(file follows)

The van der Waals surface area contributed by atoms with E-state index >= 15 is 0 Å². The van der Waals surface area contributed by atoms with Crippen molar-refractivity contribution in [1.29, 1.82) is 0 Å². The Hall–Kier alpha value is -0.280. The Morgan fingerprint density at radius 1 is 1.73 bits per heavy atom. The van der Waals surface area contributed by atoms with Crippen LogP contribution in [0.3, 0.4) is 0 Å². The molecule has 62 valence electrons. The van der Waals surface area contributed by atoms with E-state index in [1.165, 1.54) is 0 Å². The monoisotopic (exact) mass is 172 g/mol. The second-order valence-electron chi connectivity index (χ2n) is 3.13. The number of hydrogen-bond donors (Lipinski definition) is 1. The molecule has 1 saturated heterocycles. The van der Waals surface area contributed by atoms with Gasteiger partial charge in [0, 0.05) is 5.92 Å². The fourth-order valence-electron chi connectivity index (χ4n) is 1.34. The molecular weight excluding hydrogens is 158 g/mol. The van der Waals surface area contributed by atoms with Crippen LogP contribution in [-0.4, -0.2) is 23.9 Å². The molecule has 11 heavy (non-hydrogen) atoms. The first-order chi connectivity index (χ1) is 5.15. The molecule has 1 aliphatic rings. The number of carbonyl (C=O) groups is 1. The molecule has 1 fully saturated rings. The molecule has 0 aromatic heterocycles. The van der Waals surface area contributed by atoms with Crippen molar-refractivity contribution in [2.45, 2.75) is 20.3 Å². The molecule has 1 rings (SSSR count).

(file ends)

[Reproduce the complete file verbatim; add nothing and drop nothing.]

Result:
The van der Waals surface area contributed by atoms with E-state index >= 15 is 0 Å². The van der Waals surface area contributed by atoms with Crippen molar-refractivity contribution in [1.29, 1.82) is 0 Å². The Hall–Kier alpha value is -0.280. The Morgan fingerprint density at radius 1 is 1.73 bits per heavy atom. The van der Waals surface area contributed by atoms with Crippen LogP contribution in [0.3, 0.4) is 0 Å². The molecule has 62 valence electrons. The van der Waals surface area contributed by atoms with E-state index in [1.165, 1.54) is 0 Å². The monoisotopic (exact) mass is 172 g/mol. The second-order valence-electron chi connectivity index (χ2n) is 3.13. The number of hydrogen-bond donors (Lipinski definition) is 1. The molecule has 1 saturated heterocycles. The van der Waals surface area contributed by atoms with Gasteiger partial charge in [0, 0.05) is 5.92 Å². The fourth-order valence-electron chi connectivity index (χ4n) is 1.34. The molecular weight excluding hydrogens is 158 g/mol. The van der Waals surface area contributed by atoms with Crippen LogP contribution in [-0.4, -0.2) is 23.9 Å². The molecule has 11 heavy (non-hydrogen) atoms. The first-order chi connectivity index (χ1) is 5.15. The molecule has 1 aliphatic rings. The number of carbonyl (C=O) groups is 1. The molecule has 1 fully saturated rings. The molecule has 0 aromatic heterocycles. The van der Waals surface area contributed by atoms with Crippen molar-refractivity contribution in [2.45, 2.75) is 20.3 Å². The molecule has 1 rings (SSSR count).